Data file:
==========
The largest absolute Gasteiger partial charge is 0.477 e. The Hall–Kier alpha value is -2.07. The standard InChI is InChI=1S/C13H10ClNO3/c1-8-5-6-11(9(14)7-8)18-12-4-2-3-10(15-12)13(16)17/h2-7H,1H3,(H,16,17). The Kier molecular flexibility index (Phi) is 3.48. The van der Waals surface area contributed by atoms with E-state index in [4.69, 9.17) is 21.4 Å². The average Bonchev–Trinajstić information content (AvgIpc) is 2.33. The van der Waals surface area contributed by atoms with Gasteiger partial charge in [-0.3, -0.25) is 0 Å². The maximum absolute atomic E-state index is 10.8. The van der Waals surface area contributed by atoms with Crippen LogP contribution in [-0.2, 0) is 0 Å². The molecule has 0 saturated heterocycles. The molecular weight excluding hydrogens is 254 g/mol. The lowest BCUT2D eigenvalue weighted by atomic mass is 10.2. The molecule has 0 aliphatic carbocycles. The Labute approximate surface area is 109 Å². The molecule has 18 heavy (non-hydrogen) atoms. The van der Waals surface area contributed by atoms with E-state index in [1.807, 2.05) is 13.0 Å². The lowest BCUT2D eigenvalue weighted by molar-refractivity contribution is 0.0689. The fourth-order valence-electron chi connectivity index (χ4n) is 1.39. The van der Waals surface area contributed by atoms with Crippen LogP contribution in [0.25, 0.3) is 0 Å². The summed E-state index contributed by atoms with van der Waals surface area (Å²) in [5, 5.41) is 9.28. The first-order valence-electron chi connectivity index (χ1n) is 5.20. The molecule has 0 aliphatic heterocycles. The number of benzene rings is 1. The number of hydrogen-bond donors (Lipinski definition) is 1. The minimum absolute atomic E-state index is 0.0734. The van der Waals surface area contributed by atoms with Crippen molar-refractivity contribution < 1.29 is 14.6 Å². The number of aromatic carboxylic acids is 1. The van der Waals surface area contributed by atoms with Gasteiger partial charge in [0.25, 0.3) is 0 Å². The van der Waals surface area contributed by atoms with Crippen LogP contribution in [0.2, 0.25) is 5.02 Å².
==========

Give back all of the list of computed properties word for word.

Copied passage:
The largest absolute Gasteiger partial charge is 0.477 e. The Hall–Kier alpha value is -2.07. The standard InChI is InChI=1S/C13H10ClNO3/c1-8-5-6-11(9(14)7-8)18-12-4-2-3-10(15-12)13(16)17/h2-7H,1H3,(H,16,17). The Kier molecular flexibility index (Phi) is 3.48. The van der Waals surface area contributed by atoms with E-state index in [4.69, 9.17) is 21.4 Å². The average Bonchev–Trinajstić information content (AvgIpc) is 2.33. The van der Waals surface area contributed by atoms with Gasteiger partial charge in [-0.3, -0.25) is 0 Å². The maximum absolute atomic E-state index is 10.8. The van der Waals surface area contributed by atoms with Crippen LogP contribution in [-0.2, 0) is 0 Å². The molecule has 0 saturated heterocycles. The molecular weight excluding hydrogens is 254 g/mol. The lowest BCUT2D eigenvalue weighted by atomic mass is 10.2. The molecule has 0 aliphatic carbocycles. The Labute approximate surface area is 109 Å². The molecule has 18 heavy (non-hydrogen) atoms. The van der Waals surface area contributed by atoms with E-state index in [1.807, 2.05) is 13.0 Å². The lowest BCUT2D eigenvalue weighted by molar-refractivity contribution is 0.0689. The fourth-order valence-electron chi connectivity index (χ4n) is 1.39. The van der Waals surface area contributed by atoms with Crippen LogP contribution in [0.25, 0.3) is 0 Å². The summed E-state index contributed by atoms with van der Waals surface area (Å²) in [5, 5.41) is 9.28. The first-order valence-electron chi connectivity index (χ1n) is 5.20. The molecule has 0 aliphatic heterocycles. The number of benzene rings is 1. The number of hydrogen-bond donors (Lipinski definition) is 1. The minimum absolute atomic E-state index is 0.0734. The van der Waals surface area contributed by atoms with Crippen molar-refractivity contribution < 1.29 is 14.6 Å². The number of aromatic carboxylic acids is 1. The van der Waals surface area contributed by atoms with Gasteiger partial charge in [0.25, 0.3) is 0 Å². The van der Waals surface area contributed by atoms with Crippen LogP contribution in [0.2, 0.25) is 5.02 Å².